Academic journal article German Policy Studies

Switzerland: Think Tanks and Vested Interests in Swiss Policy Making

Academic journal article German Policy Studies

Switzerland: Think Tanks and Vested Interests in Swiss Policy Making

Article excerpt

Introduction

In 1999 fourteen Swiss enterprises founded "Avenir Suisse", a think tank disposing of a budget of more than seven million Swiss francs per year, which is involved in promoting the social and economic development in Switzerland. While in the Anglo-Saxon countries such privately financed, non-profit research institutes have been widespread since the middle of the [20.sup.th] century (Thunert,2003: p.30; Weaver, 1989) in Switzerland this was a new phenomenon. And still today, think tanks following the classical US-model are rare. However, similar to other countries a considerable number of smaller research institutes have evolved during the last 20 years, often focusing on more specific issues. Different to the classical Anglo-Saxon think tanks they are typically doing mission oriented research and/or are financed through a university affiliation.

While in the USA political consulting by external experts is seen as an important factor of influence on how "government think" (Weiss, 1999), in other countries like for instance Germany the weight of think tanks in the political process is judged more skeptically (Thunert, 2003). The common argument in this controversy is that the position and the influence of think tanks are a function of country-specific institutional and cultural characteristics (Thunert, 1999: pp. 35f.; Weaver, 1999: pp. 285f.; Weiss, 1999: pp. 292ff.; Gellner, 1995: pp.46-61).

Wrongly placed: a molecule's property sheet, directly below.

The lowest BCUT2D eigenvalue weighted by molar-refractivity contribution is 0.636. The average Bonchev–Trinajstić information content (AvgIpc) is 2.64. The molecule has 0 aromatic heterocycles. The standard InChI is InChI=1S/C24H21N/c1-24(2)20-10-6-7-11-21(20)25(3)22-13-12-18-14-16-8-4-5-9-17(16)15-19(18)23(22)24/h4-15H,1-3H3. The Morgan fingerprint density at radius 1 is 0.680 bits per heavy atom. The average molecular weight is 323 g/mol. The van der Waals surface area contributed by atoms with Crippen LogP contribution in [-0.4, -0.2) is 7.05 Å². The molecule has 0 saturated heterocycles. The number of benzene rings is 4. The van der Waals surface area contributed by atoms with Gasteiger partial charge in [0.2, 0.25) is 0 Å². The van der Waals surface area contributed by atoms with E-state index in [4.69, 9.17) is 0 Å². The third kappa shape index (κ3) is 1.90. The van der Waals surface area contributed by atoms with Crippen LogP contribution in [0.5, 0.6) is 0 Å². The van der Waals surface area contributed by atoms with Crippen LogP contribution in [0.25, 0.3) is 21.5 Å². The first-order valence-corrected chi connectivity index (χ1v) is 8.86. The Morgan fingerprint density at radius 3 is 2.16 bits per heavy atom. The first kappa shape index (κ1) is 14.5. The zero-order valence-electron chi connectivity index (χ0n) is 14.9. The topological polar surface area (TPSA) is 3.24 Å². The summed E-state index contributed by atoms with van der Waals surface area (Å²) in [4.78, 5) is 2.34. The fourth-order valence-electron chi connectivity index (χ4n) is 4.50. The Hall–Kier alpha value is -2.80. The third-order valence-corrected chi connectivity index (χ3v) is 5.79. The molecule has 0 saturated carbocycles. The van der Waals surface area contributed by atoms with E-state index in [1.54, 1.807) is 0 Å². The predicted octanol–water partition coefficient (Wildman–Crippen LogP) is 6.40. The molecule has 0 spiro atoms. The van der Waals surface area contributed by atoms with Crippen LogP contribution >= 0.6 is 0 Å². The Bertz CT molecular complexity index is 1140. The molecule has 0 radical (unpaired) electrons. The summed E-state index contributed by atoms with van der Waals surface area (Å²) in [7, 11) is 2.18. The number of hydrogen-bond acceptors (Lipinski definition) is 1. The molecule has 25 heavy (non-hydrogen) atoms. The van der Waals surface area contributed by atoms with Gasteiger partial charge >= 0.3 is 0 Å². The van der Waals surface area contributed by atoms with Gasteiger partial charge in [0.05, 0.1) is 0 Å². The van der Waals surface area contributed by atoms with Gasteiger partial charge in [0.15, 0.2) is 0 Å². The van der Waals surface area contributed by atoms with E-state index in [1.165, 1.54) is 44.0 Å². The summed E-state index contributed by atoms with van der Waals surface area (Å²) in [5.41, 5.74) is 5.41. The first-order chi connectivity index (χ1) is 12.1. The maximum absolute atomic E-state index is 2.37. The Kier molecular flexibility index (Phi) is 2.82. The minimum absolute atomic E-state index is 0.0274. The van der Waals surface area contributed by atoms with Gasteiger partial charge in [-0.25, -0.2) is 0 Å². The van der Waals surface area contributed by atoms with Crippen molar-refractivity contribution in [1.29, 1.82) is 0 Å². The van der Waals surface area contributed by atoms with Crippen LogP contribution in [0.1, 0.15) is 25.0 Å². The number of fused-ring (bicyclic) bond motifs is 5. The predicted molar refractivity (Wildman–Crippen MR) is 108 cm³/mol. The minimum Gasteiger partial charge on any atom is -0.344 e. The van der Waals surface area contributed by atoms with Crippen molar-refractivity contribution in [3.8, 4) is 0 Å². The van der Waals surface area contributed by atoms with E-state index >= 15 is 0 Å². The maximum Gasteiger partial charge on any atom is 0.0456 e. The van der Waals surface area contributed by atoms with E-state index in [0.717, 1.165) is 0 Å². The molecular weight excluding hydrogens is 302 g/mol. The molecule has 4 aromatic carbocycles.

This is the starting point of this article, which analyzes the question of how and to what extent think tanks can influence Swiss policy making. Until now, think tanks in Switzerland have been a largely unexplored field. This article must therefore be seen as a first step in an area, in which further research still needs to be done.

Against this background we start with an outline of the existing think tanks in Switzerland. Following Thunert (1999: pp. 10) we define think tanks as "privately or publicly financed, application-oriented research institutes, whose main function is it to provide scientifically founded, often inter-disciplinary analyses and comments on a broad field of relevant political issues and propositions". Thereby we distinguish "advocacy tanks", "academic think tanks" and "mission oriented research institutes" (see Thunert, 1999; Weaver, 1999; Gellner, 1995). In the Swiss context a fourth category can be referred to: For a long time vested interests like employers' and employees' organization have been providing their know-how and ideas to the political process and thus influenced policy making. In this sense unions and employers' associations have also fulfilled and still fulfill some functions of a think tank. In the following, they will be called socio-economic think tanks (Karlhofer 2006).

One approach to go into the matter of think tanks and their influence on policy making in Switzerland is to take interest groups and their role in Swiss policy making as a starting point (Linder, 2005; Mach, 2004; Kriesi, 1998: pp. 265-277).(1) Organized interests play an important role in the political process in Switzerland, last but not least due to direct democracy, which gives them a veto right in legislation. The possibility to block parliamentary decisions with a referendum led to the development of an extensive pre-parliamentary process, in which all important political actors are integrated in order to find a for all acceptable compromise. We hypothesize that these well structured relations between the state and para-state respectively private actors offer good possibilities also for the "new" think tanks to bring their scientific know-how and ideas into the political process.

The article unfolds as follows. First, an overview of the existing think tanks in Switzerland and their characteristics will be given. Afterwards the influence of think tanks in Switzerland will be discussed from a theoretical point of view. Starting from the international debate on corporatism, we will thereby focus on vested interests in the Swiss political system. …

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